The story of how I quite literally stumbled upon the Hwa Gye Sa temple and International Zen Centre is cliche. It’s so cliche that I almost didn’t share it with you. But then I remembered the happiness and joy that resulted from my visits, so here goes. If you’re living outside Korea, plan a visit to the wonderful “Land of the Morning Calm” and include it in your itinerary. If you live in Korea, revisit this infamous temple.
My discovery of Hwa Gye Sa temple was accidental. I had been living in Seoul as an ESL teacher for about four months. Work was becoming stressful and, although I would never probably admit it at the time, I was feeling rather alone. Filled with emotions I couldn’t quite explain, I went for a run. I had no route mapped, no intentions. I just let my feet do the work as my mind tried to rest. Where was I headed? I had no idea.
I sort of always thought of it this way: my feet brought me to where my heart wanted to go. I ended up at the entry of what seemed to be a temple, with sounds of chanting off in the far distance. I immediately felt a sense of calm. I didn’t know what was being said, but understood quite well the affect it was having on my emotions. It was quite possibly one of the most memorable moments of my life.
That initial Hwa Gye Sa visit had a profound impact on me, so much so that I decided to do a temple stay. Being quite self-explanatory, a temple stay involves staying at a Buddhist temple and carrying out the same daily tasks monks do. They rise at 3 am to meditate, you rise at 3 am to meditate. They hike up the mountains, you hike up the mountains.
I arrived at the temple just before lunch time on Saturday. A lovely vegetarian bimbibap (mixed Korean vegetables and roots) was prepared, made with fresh, organic produce from the temple garden. All Buddhist meals are vegetarian, and you are encouraged to take only the amount of food you will eat. You must not waste a morsel.
The next step on the itinerary was trekking up the Bukansan mountains with monks that were triple my age and triple as fit. Walking along steep cliffs while talking about some of the reasons we all exist is definitely up there on my list of memorable experiences throughout my lifetime. And to this day, I still dip my hands in water whenever I see a stream, saying hello to the mountain as encouraged by such kind, gentle souls.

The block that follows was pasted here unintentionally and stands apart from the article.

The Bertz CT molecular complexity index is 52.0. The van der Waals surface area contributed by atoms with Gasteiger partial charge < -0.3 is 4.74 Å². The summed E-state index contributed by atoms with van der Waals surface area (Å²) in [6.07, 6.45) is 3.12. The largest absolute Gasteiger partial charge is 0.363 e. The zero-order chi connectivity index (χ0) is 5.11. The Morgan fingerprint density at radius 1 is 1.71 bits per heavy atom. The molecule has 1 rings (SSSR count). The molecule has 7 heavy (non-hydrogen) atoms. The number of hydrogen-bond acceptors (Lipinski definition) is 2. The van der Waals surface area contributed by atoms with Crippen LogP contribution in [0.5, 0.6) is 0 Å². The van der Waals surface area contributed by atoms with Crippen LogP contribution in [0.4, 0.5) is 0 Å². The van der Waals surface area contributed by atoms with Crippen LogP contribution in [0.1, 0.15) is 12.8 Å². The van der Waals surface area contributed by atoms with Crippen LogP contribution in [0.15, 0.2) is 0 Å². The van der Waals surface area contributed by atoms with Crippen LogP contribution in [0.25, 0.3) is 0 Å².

Later that same day, there was mediation followed by yet another wonderful vegetarian dinner and then more meditation. While I had some previous meditation experience, my back was starting to wonder, like the eternal question within us all perhaps, why am I here? But if I learned anything during those initial few hours of meditating, it was that discomfort is normal. We experience it mentally, physically and emotionally almost each and every day.
While 24 hours in a temple doesn’t make you a Zen Master, it does open your eyes. For me, it peaked my interest enough to do a longer, five day temple stay a few months later in early August.
While my friends vacationed in Japan and other places throughout South-East Asia, I sat. And while I had sat for longer periods once before, nothing prepares you for five days of sitting and meditating in the top peak of a Korean Buddhist temple in the middle of summer with no air conditioning, fans or bug spray.
Was it easy? No. Did I have fun? It depends on what your definition of fun is. Was it life-changing? Most definitely. I still dream of my time at Hwa Gye Sa. But in true Buddhist fashion, I don’t reflect too long. After all, it’s much better to live in the moment.
Thank you, Hwa Gye Sa, for introducing me to the world of meditation. I still have an active yoga and meditation practice today.
For more information on the Hwa Gye Sa temple stay program, please visit this website:
Categories: 2012 (Pilot Project)